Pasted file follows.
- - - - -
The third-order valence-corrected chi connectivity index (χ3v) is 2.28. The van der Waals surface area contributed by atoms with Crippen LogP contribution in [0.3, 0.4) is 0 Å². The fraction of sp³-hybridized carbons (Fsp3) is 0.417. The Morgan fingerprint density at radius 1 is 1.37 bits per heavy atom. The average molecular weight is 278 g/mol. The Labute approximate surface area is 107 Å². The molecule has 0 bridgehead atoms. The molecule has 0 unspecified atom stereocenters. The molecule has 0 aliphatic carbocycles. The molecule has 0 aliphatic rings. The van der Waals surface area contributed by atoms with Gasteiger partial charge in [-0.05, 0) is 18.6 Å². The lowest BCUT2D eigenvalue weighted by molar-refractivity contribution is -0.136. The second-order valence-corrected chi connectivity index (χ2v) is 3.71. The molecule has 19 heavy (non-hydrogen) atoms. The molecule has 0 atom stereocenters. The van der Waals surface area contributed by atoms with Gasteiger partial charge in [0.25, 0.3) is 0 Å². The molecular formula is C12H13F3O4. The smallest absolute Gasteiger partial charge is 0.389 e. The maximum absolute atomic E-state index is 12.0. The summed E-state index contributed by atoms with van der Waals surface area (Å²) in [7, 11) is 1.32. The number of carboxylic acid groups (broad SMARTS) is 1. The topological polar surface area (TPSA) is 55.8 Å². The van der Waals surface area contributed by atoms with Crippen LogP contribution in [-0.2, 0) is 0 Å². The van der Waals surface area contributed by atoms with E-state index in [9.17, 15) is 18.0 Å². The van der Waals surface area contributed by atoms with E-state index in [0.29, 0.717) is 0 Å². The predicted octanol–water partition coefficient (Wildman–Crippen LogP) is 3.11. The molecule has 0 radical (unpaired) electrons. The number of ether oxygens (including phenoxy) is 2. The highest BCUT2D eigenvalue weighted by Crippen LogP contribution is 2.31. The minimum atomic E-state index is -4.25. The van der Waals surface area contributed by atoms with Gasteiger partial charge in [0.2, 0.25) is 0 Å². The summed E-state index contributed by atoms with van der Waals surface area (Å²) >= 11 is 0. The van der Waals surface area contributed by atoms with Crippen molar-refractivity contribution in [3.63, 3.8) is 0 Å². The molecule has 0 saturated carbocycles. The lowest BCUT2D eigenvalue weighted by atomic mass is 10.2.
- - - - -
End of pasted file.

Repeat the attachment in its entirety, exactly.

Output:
The third-order valence-corrected chi connectivity index (χ3v) is 2.28. The van der Waals surface area contributed by atoms with Crippen LogP contribution in [0.3, 0.4) is 0 Å². The fraction of sp³-hybridized carbons (Fsp3) is 0.417. The Morgan fingerprint density at radius 1 is 1.37 bits per heavy atom. The average molecular weight is 278 g/mol. The Labute approximate surface area is 107 Å². The molecule has 0 bridgehead atoms. The molecule has 0 unspecified atom stereocenters. The molecule has 0 aliphatic carbocycles. The molecule has 0 aliphatic rings. The van der Waals surface area contributed by atoms with Gasteiger partial charge in [-0.05, 0) is 18.6 Å². The lowest BCUT2D eigenvalue weighted by molar-refractivity contribution is -0.136. The second-order valence-corrected chi connectivity index (χ2v) is 3.71. The molecule has 19 heavy (non-hydrogen) atoms. The molecule has 0 atom stereocenters. The van der Waals surface area contributed by atoms with Gasteiger partial charge in [0.25, 0.3) is 0 Å². The molecular formula is C12H13F3O4. The smallest absolute Gasteiger partial charge is 0.389 e. The maximum absolute atomic E-state index is 12.0. The summed E-state index contributed by atoms with van der Waals surface area (Å²) in [7, 11) is 1.32. The number of carboxylic acid groups (broad SMARTS) is 1. The topological polar surface area (TPSA) is 55.8 Å². The van der Waals surface area contributed by atoms with Crippen LogP contribution in [-0.2, 0) is 0 Å². The van der Waals surface area contributed by atoms with E-state index in [9.17, 15) is 18.0 Å². The van der Waals surface area contributed by atoms with E-state index in [0.29, 0.717) is 0 Å². The predicted octanol–water partition coefficient (Wildman–Crippen LogP) is 3.11. The molecule has 0 radical (unpaired) electrons. The number of ether oxygens (including phenoxy) is 2. The highest BCUT2D eigenvalue weighted by Crippen LogP contribution is 2.31. The minimum atomic E-state index is -4.25. The van der Waals surface area contributed by atoms with Gasteiger partial charge in [0.2, 0.25) is 0 Å². The summed E-state index contributed by atoms with van der Waals surface area (Å²) >= 11 is 0. The van der Waals surface area contributed by atoms with Crippen molar-refractivity contribution in [3.63, 3.8) is 0 Å². The molecule has 0 saturated carbocycles. The lowest BCUT2D eigenvalue weighted by atomic mass is 10.2.